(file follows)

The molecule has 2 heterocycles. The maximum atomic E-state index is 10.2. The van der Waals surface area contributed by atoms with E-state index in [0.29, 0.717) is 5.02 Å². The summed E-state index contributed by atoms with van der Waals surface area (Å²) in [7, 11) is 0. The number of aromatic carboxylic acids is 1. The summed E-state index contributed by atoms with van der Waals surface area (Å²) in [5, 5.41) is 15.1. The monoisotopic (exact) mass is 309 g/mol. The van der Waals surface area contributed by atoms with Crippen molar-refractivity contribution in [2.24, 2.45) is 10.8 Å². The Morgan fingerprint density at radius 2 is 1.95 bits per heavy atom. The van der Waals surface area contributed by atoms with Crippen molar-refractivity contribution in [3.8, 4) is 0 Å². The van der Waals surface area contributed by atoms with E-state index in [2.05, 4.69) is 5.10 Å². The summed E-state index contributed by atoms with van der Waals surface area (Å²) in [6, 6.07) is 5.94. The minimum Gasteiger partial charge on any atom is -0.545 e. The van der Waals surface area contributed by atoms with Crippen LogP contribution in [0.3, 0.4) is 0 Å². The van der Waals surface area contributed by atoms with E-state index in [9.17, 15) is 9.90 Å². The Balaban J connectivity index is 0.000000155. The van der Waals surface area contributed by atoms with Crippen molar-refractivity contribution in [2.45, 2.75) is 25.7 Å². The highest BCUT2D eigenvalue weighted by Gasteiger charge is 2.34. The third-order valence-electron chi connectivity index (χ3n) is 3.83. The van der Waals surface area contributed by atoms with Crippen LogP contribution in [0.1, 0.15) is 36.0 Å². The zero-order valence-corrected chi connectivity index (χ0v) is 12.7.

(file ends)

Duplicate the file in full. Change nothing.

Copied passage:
The molecule has 2 heterocycles. The maximum atomic E-state index is 10.2. The van der Waals surface area contributed by atoms with E-state index in [0.29, 0.717) is 5.02 Å². The summed E-state index contributed by atoms with van der Waals surface area (Å²) in [7, 11) is 0. The number of aromatic carboxylic acids is 1. The summed E-state index contributed by atoms with van der Waals surface area (Å²) in [5, 5.41) is 15.1. The monoisotopic (exact) mass is 309 g/mol. The van der Waals surface area contributed by atoms with Crippen molar-refractivity contribution in [2.24, 2.45) is 10.8 Å². The Morgan fingerprint density at radius 2 is 1.95 bits per heavy atom. The van der Waals surface area contributed by atoms with Crippen molar-refractivity contribution in [3.8, 4) is 0 Å². The van der Waals surface area contributed by atoms with E-state index in [2.05, 4.69) is 5.10 Å². The summed E-state index contributed by atoms with van der Waals surface area (Å²) in [6, 6.07) is 5.94. The minimum Gasteiger partial charge on any atom is -0.545 e. The van der Waals surface area contributed by atoms with Crippen LogP contribution in [0.3, 0.4) is 0 Å². The van der Waals surface area contributed by atoms with E-state index in [9.17, 15) is 9.90 Å². The Balaban J connectivity index is 0.000000155. The van der Waals surface area contributed by atoms with Crippen molar-refractivity contribution in [2.45, 2.75) is 25.7 Å². The highest BCUT2D eigenvalue weighted by Gasteiger charge is 2.34. The third-order valence-electron chi connectivity index (χ3n) is 3.83. The van der Waals surface area contributed by atoms with Crippen LogP contribution in [0.1, 0.15) is 36.0 Å². The zero-order valence-corrected chi connectivity index (χ0v) is 12.7.